Fierlbeck K. Health care in Canada: a citizen's guide to policy and politics. Toronto: University of Toronto Press; 2011. p. 382.
Sargeant J, Loney E, Murphy G. Effective interprofessional teams: “contact is not enough” to build a team. J Contin Educ Health Prof. 2008;28(4):228–34.
We would like to acknowledge all primary care team members engaged in the implementation of BETTER 2, particularly the contributions of the Prevention Practitioners. Dr. Grunfeld is supported by a clinician scientist award from the Ontario Institute for Cancer Research (OICR) with funds from the Ontario Ministry of Research and Innovation (MRI). The Opinions, Results, and Conclusions reported herein are those of the authors and do not necessarily reflect the views from the funders. No endorsement by OICR or MRI is intended or should be inferred.
This research was made possible through a financial contribution from Health Canada through the Canadian Partnership against Cancer. The views expressed in this manuscript represent the views of the authors and do not necessarily represent the views of the project funders.
Availability of data and material
The qualitative data will not be shared to protect participants’ confidentiality and privacy.
NS took the lead in the design, data collection, and data analysis of the qualitative study and drafted the manuscript. CA participated in the design, data collection, and data analysis of the qualitative study and helped drafting the manuscript. DPM (BETTER 2 PI) conceived and designed the BETTER 2 program, participated in the design, data collection, and data analysis of the qualitative study and helped draft the manuscript. MAO and CN provided qualitative research and evaluation expertise and participated in design of the qualitative study (MAO), data analysis, and manuscript preparation. KAB and RC provided contextual expertise, participated in coordination, conception, and manuscript preparation. EG (BETTER 2 Co-PI) co-designed the BETTER 2 program, participated in coordination, conception, and manuscript preparation. All authors read and approved the final manuscript.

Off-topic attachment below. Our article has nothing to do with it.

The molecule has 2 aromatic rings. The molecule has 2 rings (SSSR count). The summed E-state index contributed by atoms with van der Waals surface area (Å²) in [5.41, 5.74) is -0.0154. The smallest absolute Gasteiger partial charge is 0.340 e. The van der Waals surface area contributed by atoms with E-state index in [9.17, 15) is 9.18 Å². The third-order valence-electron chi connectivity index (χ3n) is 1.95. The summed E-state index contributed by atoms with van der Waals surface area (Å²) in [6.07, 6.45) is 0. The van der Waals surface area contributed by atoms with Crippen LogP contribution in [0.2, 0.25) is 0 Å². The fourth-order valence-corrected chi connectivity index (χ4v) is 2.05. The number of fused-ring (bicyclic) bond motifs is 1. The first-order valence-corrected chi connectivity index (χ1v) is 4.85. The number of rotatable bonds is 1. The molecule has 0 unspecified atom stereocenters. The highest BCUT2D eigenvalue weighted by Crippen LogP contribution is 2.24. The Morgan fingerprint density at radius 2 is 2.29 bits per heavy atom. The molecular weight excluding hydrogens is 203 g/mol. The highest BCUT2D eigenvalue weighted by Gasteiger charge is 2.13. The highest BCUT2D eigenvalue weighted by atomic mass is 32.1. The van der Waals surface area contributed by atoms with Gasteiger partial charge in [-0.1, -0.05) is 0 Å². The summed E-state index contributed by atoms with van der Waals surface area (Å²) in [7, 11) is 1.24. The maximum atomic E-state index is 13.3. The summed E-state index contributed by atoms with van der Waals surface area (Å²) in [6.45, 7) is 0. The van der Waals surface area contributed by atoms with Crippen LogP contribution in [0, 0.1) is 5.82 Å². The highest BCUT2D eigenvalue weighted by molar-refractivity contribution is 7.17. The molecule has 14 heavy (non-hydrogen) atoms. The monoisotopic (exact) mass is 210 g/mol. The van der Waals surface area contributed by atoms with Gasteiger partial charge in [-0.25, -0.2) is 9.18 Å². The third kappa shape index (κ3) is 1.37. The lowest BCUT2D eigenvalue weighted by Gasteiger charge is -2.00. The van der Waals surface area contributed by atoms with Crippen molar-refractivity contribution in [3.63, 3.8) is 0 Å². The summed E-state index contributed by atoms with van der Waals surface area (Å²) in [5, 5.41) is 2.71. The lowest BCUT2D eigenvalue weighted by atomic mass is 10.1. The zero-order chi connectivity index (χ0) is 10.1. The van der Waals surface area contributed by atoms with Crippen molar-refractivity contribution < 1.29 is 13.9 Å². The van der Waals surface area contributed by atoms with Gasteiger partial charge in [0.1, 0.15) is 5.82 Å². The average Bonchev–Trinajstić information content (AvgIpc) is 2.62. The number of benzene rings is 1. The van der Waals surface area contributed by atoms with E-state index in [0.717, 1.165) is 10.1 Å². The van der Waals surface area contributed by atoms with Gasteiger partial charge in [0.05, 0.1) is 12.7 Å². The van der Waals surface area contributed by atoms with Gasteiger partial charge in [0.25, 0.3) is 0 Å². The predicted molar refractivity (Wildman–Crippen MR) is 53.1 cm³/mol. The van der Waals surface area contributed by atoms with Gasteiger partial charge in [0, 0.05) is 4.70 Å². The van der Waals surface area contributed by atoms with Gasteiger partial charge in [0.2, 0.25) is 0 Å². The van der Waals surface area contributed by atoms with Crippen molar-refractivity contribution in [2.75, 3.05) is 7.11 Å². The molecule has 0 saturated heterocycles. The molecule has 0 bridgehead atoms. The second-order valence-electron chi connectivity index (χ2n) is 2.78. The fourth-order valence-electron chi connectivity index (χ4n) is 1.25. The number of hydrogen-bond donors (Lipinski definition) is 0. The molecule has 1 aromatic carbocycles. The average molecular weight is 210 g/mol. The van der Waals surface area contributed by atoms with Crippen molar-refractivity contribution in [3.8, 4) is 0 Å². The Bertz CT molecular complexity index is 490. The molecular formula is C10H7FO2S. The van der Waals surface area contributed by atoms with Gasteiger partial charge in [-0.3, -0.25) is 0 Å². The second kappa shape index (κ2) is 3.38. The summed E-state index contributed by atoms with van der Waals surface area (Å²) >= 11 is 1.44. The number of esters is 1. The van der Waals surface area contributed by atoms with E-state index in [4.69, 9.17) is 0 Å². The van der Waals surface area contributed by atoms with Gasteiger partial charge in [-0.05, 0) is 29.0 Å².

NS is a qualitative researcher and was the qualitative research lead for BETTER 2. MAO, and CN are qualitative researchers with expertise in program implementation.
DPM, KAB, and EG are active family physicians and researchers with expertise in qualitative and quantitative methodologies. CA was the research coordinator for the BETTER trial and the BETTER 2 program. RC was the research coordinator for BETTER 2 in Newfoundland and Labrador.
The authors declare that they have no competing interests.
Consent for publication
Ethics approval and consent to participate
Ethics approval for BETTER 2 was received from the Health Research Ethics Board at the University of Alberta (Pro00039331) in May 2013 and the Health Research Ethics Authority of Newfoundland and Labrador (Ref # 13.120) in June 2013.